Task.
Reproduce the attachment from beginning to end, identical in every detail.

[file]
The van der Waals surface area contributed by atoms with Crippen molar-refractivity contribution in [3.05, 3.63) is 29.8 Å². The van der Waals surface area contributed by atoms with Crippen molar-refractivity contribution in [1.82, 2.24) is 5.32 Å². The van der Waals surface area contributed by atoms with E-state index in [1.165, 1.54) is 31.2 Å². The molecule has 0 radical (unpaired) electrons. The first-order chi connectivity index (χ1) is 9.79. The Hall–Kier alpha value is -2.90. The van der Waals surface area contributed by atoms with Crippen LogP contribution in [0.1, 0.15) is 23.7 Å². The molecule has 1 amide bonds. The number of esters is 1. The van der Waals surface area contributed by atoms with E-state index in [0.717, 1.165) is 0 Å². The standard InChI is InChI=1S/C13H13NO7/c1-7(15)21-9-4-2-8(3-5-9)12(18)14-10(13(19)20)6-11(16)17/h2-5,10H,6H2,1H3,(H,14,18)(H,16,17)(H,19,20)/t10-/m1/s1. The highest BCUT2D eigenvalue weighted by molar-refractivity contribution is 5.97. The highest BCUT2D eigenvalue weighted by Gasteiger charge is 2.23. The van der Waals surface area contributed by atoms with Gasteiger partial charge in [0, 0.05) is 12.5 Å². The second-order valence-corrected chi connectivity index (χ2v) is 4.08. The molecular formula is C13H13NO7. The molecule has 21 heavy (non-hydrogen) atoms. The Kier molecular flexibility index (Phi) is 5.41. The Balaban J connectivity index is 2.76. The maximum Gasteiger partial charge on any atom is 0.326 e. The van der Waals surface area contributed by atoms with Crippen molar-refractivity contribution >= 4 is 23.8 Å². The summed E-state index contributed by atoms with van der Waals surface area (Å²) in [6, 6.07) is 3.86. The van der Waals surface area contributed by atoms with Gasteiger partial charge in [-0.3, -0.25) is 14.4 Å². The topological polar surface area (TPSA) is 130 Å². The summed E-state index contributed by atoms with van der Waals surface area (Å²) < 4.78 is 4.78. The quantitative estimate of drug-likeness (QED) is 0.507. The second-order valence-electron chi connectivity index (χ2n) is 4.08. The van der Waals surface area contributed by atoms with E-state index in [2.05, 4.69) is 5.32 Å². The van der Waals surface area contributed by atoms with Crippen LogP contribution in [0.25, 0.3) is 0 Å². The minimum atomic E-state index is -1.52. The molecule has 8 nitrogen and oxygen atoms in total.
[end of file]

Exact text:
The van der Waals surface area contributed by atoms with Crippen molar-refractivity contribution in [3.05, 3.63) is 29.8 Å². The van der Waals surface area contributed by atoms with Crippen molar-refractivity contribution in [1.82, 2.24) is 5.32 Å². The van der Waals surface area contributed by atoms with E-state index in [1.165, 1.54) is 31.2 Å². The molecule has 0 radical (unpaired) electrons. The first-order chi connectivity index (χ1) is 9.79. The Hall–Kier alpha value is -2.90. The van der Waals surface area contributed by atoms with Crippen LogP contribution in [0.1, 0.15) is 23.7 Å². The molecule has 1 amide bonds. The number of esters is 1. The van der Waals surface area contributed by atoms with E-state index in [0.717, 1.165) is 0 Å². The standard InChI is InChI=1S/C13H13NO7/c1-7(15)21-9-4-2-8(3-5-9)12(18)14-10(13(19)20)6-11(16)17/h2-5,10H,6H2,1H3,(H,14,18)(H,16,17)(H,19,20)/t10-/m1/s1. The highest BCUT2D eigenvalue weighted by molar-refractivity contribution is 5.97. The highest BCUT2D eigenvalue weighted by Gasteiger charge is 2.23. The van der Waals surface area contributed by atoms with Gasteiger partial charge in [0, 0.05) is 12.5 Å². The second-order valence-corrected chi connectivity index (χ2v) is 4.08. The molecular formula is C13H13NO7. The molecule has 21 heavy (non-hydrogen) atoms. The Kier molecular flexibility index (Phi) is 5.41. The Balaban J connectivity index is 2.76. The maximum Gasteiger partial charge on any atom is 0.326 e. The van der Waals surface area contributed by atoms with Crippen molar-refractivity contribution >= 4 is 23.8 Å². The summed E-state index contributed by atoms with van der Waals surface area (Å²) in [6, 6.07) is 3.86. The van der Waals surface area contributed by atoms with Gasteiger partial charge in [-0.3, -0.25) is 14.4 Å². The topological polar surface area (TPSA) is 130 Å². The summed E-state index contributed by atoms with van der Waals surface area (Å²) < 4.78 is 4.78. The quantitative estimate of drug-likeness (QED) is 0.507. The second-order valence-electron chi connectivity index (χ2n) is 4.08. The van der Waals surface area contributed by atoms with E-state index in [2.05, 4.69) is 5.32 Å². The van der Waals surface area contributed by atoms with Crippen LogP contribution in [0.25, 0.3) is 0 Å². The minimum atomic E-state index is -1.52. The molecule has 8 nitrogen and oxygen atoms in total.